He hopes his experience encourages others to keep their dogs leashed because, he said, “one or both of the dogs probably would have been really badly hurt if not killed,” if they had been off-leash.

“[The wolf] was trying to antagonize the dogs,” he said.

“It was running up close and trying to get my dogs to go after it and chase it. Wolves have that reputation at Wick. They’ll entice a dog into chasing it into the sand dunes and that’s where the dogs get packed up on by the other wolves.”

Woodland’s was one of six wolf encounters reported around Wick that week, prompting the Pacific Rim National Park to announce a wolf advisory in the area. The Park’s Human-Wildlife Conflict Specialist Todd Windle told the Westerly News that each encounter involved people with dogs and he urges all dog owners to keep their pets leashed when visiting the Park.

“We’ve had multiple encounters over the years between wolves and people with dogs but none of the encounters that had a dog on a leash in the National Park have ever resulted in an injury to the dog or the dog actually being attacked,” he said. “Whereas, incidents where dogs have been off-leash have not had as good a result.”

Windle said Woodland handled the encounter perfectly and that anyone who encounters a predator must act dominant towards it.

“It’s showing them that you’re not prey. You’re strong. You’re aggressive. They don’t want to mess with you, essentially,” he said. “We don’t ever want to run away from a large carnivore or predator because that could elicit a response…Sometimes you have a sudden encounter, which is what happened here. All of a sudden that wolf was there. [Woodland] didn’t have a chance to not approach it. So, instead, he created that space. He needed to act aggressively, in control and in a dominant way.”

Windle said the recent wolf sightings suggest habituation within the park as wolves have been spotted lurking around humans on the beach and hanging out in parking lots instead of showing their natural shyness and fear of humans.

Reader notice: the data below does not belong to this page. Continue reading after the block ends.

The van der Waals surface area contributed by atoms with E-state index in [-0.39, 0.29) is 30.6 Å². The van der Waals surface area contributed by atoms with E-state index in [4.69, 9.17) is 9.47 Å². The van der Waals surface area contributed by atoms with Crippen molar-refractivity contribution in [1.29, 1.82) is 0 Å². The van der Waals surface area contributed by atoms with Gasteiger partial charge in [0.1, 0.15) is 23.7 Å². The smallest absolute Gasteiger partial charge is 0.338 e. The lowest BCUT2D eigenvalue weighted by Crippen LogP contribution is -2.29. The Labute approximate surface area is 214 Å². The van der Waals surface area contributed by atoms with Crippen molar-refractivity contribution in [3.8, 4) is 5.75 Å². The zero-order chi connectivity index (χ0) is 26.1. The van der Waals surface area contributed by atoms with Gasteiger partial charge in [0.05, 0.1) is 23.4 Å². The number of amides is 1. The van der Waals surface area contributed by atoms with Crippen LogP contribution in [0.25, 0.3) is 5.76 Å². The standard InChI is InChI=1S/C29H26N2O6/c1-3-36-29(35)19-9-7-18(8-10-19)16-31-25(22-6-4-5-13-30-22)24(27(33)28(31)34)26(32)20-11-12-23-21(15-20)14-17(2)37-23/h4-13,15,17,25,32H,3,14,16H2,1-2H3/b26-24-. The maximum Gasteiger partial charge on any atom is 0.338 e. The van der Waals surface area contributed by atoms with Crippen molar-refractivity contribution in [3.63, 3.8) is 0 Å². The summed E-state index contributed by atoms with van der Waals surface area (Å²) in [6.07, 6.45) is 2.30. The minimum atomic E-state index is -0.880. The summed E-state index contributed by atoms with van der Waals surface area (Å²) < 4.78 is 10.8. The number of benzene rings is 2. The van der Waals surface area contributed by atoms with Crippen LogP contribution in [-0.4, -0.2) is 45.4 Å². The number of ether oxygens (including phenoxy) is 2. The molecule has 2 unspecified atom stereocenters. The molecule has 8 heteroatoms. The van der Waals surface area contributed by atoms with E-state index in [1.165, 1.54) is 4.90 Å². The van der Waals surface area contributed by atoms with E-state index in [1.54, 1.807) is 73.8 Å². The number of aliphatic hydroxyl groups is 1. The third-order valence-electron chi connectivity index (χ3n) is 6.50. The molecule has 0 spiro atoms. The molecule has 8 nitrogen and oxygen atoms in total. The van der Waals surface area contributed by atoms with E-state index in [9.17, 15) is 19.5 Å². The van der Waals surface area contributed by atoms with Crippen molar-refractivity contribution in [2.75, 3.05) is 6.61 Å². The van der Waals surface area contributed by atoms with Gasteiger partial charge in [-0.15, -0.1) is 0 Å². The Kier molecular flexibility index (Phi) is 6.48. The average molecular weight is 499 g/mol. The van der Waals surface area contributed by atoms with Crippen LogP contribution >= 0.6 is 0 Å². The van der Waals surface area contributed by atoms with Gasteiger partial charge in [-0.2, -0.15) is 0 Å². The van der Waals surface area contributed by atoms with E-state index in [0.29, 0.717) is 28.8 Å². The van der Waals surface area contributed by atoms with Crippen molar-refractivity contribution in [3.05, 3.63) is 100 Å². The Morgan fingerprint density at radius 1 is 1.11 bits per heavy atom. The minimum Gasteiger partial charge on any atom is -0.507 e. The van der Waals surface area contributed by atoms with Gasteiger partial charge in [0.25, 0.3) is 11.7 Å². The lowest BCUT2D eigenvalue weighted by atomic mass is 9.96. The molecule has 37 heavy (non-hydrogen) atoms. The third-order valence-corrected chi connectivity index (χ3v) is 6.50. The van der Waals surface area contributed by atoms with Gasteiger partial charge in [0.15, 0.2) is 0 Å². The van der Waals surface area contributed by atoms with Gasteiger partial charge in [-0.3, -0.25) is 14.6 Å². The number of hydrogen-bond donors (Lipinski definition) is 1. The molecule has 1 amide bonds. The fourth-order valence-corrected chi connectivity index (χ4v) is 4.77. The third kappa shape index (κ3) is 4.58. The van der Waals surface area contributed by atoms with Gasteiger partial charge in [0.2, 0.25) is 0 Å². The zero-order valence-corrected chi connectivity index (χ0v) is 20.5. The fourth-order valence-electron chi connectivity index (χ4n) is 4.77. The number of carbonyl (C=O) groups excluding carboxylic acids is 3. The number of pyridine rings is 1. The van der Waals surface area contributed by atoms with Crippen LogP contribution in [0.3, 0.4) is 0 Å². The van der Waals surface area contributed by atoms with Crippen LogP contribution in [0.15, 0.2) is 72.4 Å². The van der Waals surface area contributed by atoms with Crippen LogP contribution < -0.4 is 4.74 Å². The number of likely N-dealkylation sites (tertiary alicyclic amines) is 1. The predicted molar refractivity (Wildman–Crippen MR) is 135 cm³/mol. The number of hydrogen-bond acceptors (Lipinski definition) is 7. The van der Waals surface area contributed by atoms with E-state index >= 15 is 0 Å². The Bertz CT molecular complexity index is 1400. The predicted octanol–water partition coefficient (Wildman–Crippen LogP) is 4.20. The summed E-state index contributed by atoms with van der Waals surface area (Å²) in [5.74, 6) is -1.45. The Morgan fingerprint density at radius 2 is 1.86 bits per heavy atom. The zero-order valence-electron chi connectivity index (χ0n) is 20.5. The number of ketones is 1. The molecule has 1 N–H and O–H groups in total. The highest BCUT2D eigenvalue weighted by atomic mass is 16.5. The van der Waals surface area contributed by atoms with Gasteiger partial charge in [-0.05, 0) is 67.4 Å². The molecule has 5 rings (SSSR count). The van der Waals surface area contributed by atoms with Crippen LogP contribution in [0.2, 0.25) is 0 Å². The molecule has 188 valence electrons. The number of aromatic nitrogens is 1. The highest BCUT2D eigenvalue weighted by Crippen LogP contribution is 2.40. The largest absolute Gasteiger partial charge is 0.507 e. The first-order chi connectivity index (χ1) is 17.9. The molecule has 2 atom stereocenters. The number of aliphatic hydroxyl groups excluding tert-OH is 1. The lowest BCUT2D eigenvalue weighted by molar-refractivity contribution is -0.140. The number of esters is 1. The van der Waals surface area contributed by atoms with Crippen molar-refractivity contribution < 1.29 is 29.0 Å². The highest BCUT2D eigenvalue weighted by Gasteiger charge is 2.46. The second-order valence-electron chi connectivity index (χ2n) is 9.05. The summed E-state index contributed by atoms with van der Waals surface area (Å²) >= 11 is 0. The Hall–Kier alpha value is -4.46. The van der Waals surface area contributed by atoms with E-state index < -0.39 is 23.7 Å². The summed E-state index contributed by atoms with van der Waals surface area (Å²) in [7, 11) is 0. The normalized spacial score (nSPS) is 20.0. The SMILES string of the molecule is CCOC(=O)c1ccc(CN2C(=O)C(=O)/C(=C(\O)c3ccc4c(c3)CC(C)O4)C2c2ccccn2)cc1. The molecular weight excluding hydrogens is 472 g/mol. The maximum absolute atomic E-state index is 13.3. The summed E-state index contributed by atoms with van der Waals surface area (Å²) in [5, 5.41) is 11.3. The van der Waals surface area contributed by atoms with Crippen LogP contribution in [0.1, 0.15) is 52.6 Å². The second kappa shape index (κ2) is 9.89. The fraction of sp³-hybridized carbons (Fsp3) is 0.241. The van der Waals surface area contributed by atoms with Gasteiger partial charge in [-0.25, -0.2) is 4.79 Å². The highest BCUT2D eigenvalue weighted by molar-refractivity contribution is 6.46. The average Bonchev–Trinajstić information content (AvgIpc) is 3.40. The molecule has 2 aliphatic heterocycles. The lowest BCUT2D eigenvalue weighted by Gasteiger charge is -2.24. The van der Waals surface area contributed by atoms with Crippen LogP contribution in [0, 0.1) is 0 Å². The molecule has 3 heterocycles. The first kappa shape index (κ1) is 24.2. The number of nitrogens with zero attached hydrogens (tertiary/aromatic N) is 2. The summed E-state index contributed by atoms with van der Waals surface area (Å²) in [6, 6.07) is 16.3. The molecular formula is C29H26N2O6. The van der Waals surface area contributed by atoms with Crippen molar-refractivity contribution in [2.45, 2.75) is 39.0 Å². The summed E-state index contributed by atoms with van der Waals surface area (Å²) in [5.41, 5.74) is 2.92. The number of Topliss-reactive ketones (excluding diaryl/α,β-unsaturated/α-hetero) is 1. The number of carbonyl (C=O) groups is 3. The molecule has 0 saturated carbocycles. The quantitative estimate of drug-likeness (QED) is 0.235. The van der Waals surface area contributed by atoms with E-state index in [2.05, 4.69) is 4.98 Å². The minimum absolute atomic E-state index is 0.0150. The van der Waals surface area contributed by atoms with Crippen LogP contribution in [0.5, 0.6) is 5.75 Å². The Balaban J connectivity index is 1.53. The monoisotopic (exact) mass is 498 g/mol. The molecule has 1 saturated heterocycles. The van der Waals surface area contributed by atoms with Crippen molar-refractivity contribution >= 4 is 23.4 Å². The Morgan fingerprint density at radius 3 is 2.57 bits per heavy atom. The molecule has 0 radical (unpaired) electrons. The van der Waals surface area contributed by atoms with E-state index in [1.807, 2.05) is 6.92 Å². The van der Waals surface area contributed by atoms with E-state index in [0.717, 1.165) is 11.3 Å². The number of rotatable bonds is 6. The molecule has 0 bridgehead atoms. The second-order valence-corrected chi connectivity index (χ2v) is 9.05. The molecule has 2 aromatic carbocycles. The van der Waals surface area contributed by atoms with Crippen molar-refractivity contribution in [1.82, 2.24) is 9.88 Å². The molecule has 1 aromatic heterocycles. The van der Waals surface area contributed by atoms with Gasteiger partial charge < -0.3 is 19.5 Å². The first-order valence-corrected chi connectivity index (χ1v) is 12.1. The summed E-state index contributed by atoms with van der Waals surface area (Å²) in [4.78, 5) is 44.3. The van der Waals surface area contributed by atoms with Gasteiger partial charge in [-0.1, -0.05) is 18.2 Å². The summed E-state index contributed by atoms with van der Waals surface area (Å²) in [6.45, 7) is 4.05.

The B.C. Conservation Officer Service does not have jurisdiction within the Park and decisions on whether to euthanize an animal are up to Windle and his Park team. He said there is no plan to kill any wolves at this point.

“We are not considering that at this time,” he said adding monitoring efforts have increased and additional hazing strategies could be launched to help reinforce a natural wariness of humans.

“It’s a fluid and sliding scale, but certainly the removal of an animal is the last option. We’ve only once ever had to remove a wolf in the Pacific Rim National Park reserve.”

He said the only time a wolf was euthanized in the Park occurred in 2004.

He added Park staff face an “ongoing challenge,” convincing people to keep their dogs leashed and that off-leash dogs can wreak havoc on the area’s delicate plant-life, migrating shorebird populations and visitor experiences and are vulnerable to being lured into the woods by wolves.

“We’re really trying to remind people that we’re here to coexist. These places are here for the wildlife, but also for us to enjoy in a respectful way,” he said.

“It’s a really interesting challenge to try to find that balance and we’re always looking at new ways we can help people understand, appreciate and experience the natural environment, including the wildlife, without disturbing it.”

Windle added anyone who encounters a predator in the Park should immediately report their sighting to 250-726-3604.

“I think there is a misconception in general. People maybe either think it’s not important or no big deal that they had an interaction with a large carnivore. Or, they feel that if they do report it that, for some reason, somebody’s going to come and destroy that animal,” he said. “Those are both false…It’s actually very helpful for people to report those things.”